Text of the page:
Winter is now just across the street which means it’s time to prepare for common home problems that usually comes with cold temperature. Frozen pipes are one of these. You wouldn’t want to discover that there’s no water coming out of the faucet in the middle of brushing your teeth. Pipes outside and inside the house are susceptible to freezing, and these might burst and cause flood and damage to your property. Here’s how to avoid that inconvenient and costly situation:
Keep pipes insulated
Use snap-on insulation foam for your hot and cold water pipes. Include everything that is accessible, from the attic to the basement to the exterior walls. Make sure that the foam is wrapped tightly around the pipes. Put miter foam around the junctures and secure it with a duct tape. For heat pipes, it is recommended to use a UL-approved heat tape. Its integrated thermostat can avert overheating. Go by the instructions very carefully to avoid fire hazard.
Take Precautionary Steps Outside
An iced-up garden house has the potential to cause greater damage than a ruptured hose. Why? It can lead to the explosion of an interior pipe. The hose will expand when water in it freezes and the pressure around the entire plumbing system will increase that might cause the pipes to explode. In order to avoid this situation make it a part of your seasonal maintenance to disconnect and drain the garden hose before it gets colder outside.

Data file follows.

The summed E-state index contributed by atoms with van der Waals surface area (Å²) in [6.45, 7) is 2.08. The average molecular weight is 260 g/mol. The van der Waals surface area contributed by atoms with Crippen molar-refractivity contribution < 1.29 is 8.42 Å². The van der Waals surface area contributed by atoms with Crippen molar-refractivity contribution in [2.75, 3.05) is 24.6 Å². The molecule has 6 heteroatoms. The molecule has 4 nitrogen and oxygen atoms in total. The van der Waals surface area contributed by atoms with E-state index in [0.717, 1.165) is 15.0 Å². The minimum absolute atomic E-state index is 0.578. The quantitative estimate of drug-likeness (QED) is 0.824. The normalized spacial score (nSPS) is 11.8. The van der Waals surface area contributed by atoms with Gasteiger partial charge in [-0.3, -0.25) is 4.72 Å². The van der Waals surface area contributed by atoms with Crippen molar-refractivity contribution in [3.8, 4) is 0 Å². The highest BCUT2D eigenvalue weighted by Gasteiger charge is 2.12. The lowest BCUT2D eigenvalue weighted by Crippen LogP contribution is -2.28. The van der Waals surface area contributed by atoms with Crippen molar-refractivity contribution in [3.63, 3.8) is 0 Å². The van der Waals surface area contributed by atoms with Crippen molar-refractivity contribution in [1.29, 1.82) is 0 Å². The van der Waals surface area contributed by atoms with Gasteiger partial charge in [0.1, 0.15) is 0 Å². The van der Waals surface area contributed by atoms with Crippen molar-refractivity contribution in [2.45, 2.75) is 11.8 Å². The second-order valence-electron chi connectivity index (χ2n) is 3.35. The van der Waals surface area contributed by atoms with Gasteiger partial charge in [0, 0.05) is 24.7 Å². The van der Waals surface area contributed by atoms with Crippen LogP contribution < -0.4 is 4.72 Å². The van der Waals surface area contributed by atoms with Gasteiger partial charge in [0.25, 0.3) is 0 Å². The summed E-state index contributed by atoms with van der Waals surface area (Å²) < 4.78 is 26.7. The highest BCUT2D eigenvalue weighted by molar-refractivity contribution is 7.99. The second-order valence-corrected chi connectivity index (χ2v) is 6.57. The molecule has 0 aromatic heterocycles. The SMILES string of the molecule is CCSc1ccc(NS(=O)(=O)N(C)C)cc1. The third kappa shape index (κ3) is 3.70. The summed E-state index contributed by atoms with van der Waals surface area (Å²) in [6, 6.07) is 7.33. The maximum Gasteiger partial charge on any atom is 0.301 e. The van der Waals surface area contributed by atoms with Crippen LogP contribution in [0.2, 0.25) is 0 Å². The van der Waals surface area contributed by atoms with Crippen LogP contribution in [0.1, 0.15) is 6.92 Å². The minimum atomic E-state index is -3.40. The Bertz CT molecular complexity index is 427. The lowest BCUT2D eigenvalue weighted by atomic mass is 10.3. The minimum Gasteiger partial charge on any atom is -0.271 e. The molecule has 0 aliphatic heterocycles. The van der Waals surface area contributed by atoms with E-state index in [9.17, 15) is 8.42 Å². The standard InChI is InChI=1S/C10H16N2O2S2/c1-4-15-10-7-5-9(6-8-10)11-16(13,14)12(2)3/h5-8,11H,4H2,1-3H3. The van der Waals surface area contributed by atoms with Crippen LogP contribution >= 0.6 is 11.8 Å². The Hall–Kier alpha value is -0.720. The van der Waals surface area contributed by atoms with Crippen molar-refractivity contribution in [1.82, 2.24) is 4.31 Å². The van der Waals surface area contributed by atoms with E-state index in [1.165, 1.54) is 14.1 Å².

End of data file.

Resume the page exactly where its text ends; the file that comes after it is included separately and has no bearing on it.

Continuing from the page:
If you’re spigot is not frost-proof, close the valve connected to it, remove and draw off the water left and install an insulator.
Close Water Supply When Leaving
When the water is on, there’s always a chance that a pipe will burst in any part of your home. Remember that the plumbing system is particularly vulnerable during the winter season, and if you won’t take precautionary measures your budget for next summer’s trip might be spent on the repair. A busted pipe or a flood is already bad enough even if you’re around to deal with it right away. Just imagine it happening while you’re somewhere else for only a few days. Turning off the water valve is a simple way to prevent costly damages.
Heating Cables for Crawlspace Pipes
Water lines below your house are also susceptible to freezing despite their location. Install heating cables around these lines before the hard freeze arrives. These will automatically alter their heat output according to the changes in the ambient temperature. They come in various lengths and diameters for metal and plastic pipes, and are widely available in the market.
You can lay the cable laterally on the pipe and secure it with plastic tie or coil it around the pipe. Never bind a heat cable onto another heat cable as this can be a fire hazard.
Let the Warm Air Do It
In order to avoid pipes underneath the sink from freezing, it is advised to open the cabinet doors that usually conceal them. This way the warmer air can get there and help keep the pipes from getting ice-up.